In our sample of patients with DPNP, the largest number of male patients used insulin therapy, while women were mostly using oral antidiabetics. The smallest number of patients in both sexes is of those using combined therapy. The study of Morkrid et al. (2010), as in our study, found that hypertension and hyperlipidemia are important risk factors for diabetic polyneuropathy (11). However, they are not identified as statistically significant risk factors, as is the case of a study by Bor et al from 2004 (14). In our study, the mean motor nerve conduction velocity of n. peroneus in patients with DPNP was somewhat lower in men (not significant). The same results was found by Kiziltan et al in 2008 (15). There are slightly lower motor conduction velocities of n. peroneus among men in our study and this is probably caused by the fact that men were significantly older than women, although the duration of diabetes was equal in both sexes. Analysis of mean motor nerve conduction velocity of n. peroneus in relation to the type of therapy shows that the average value was higher in women than in men, which is also found in the study by Kiziltan et al. from 2008 (15).
Our data suggest that the occurrence of diabetic polyneuropathy increases in case of poor disease treatment, or poor blood glucose level control, as well as in terms of longer duration of diabetes.
On the basis of this retrospective study (period from June 1 2009 to June 1 2010) conducted at the Neurology clinic, Clinical Center of Sarajevo University, we came to the following conclusions:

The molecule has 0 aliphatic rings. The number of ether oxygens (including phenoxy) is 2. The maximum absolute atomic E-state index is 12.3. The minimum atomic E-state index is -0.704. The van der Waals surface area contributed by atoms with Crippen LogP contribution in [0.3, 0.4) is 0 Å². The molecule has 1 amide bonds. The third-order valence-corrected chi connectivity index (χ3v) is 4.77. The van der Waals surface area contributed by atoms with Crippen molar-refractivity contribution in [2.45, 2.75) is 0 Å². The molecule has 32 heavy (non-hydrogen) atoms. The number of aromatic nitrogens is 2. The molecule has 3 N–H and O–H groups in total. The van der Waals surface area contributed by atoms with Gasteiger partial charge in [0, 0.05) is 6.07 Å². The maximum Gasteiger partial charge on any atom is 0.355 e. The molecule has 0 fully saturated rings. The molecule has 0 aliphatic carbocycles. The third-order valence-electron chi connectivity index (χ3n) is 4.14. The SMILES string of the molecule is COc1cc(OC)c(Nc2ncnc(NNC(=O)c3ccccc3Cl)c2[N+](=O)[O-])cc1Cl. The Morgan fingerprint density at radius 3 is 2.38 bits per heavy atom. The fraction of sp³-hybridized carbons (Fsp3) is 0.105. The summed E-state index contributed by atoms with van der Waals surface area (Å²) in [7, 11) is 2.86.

Diabetic polyneuropathy in hospitalized patients with type 2 diabetes mellitus was present in 35.5% of patients, with equal representation in both sexes, but men were significantly older with an average age of 58.3 (SD 12.5) compared to women with an average age of 48.4 (SD 15.6).
DPNP frequency was higher in patients with longer duration of disease, but without significant gender differences; fasting blood glucose and HbA1c was significantly higher in the patients with DPNP compared to patients without DPNP (p<0.05).
Dominant symptoms of DPNP were paresthesia (44%) and hypoesthesia (28%), with significantly higher percentage of normal findings in women compared to men (12.5%:3.9%).
Among variable risk factors, the most common are hypertension (two thirds of the respondents), hyperlipidemia (half of the respondents) and without statistical significant difference in gender distribution, while smoking was significantly more common in males compared to females (34.6%:8.3%) and alcoholism recorded only in males (15.4%).
Diabetic polyneuropathy was present in 43.2% of men who use insulin therapy, while 54.2% of women with DPNP used oral therapy. The lowest frequency of diabetic polyneuropathy was recorded in patients treated with combined therapy.
Mean values of motor nerve conduction velocities of n. peroneus were significantly lower in men on insulin therapy and/or combined therapy (p <0.05), whereas in patients on oral therapy there are no significant gender differences. Women with type 2 diabetes mellitus have higher mean values of motor nerve conduction velocity of n. peroneus.
Timely DM type 2 diagnosis with proper treatment and electromyoneurographic monitoring (especially in older men) can prevent onset of diabetic polyneuropathy and contribute to its successful treatment.
Image 1.
Image 1.
Electroneuromyography in assesment of diabetic polyneuropathy (36,9m/s)
Image 2.
Image 2.
Electroneuromyography in assesment of diabetic polyneuropathy (37,0 m/s)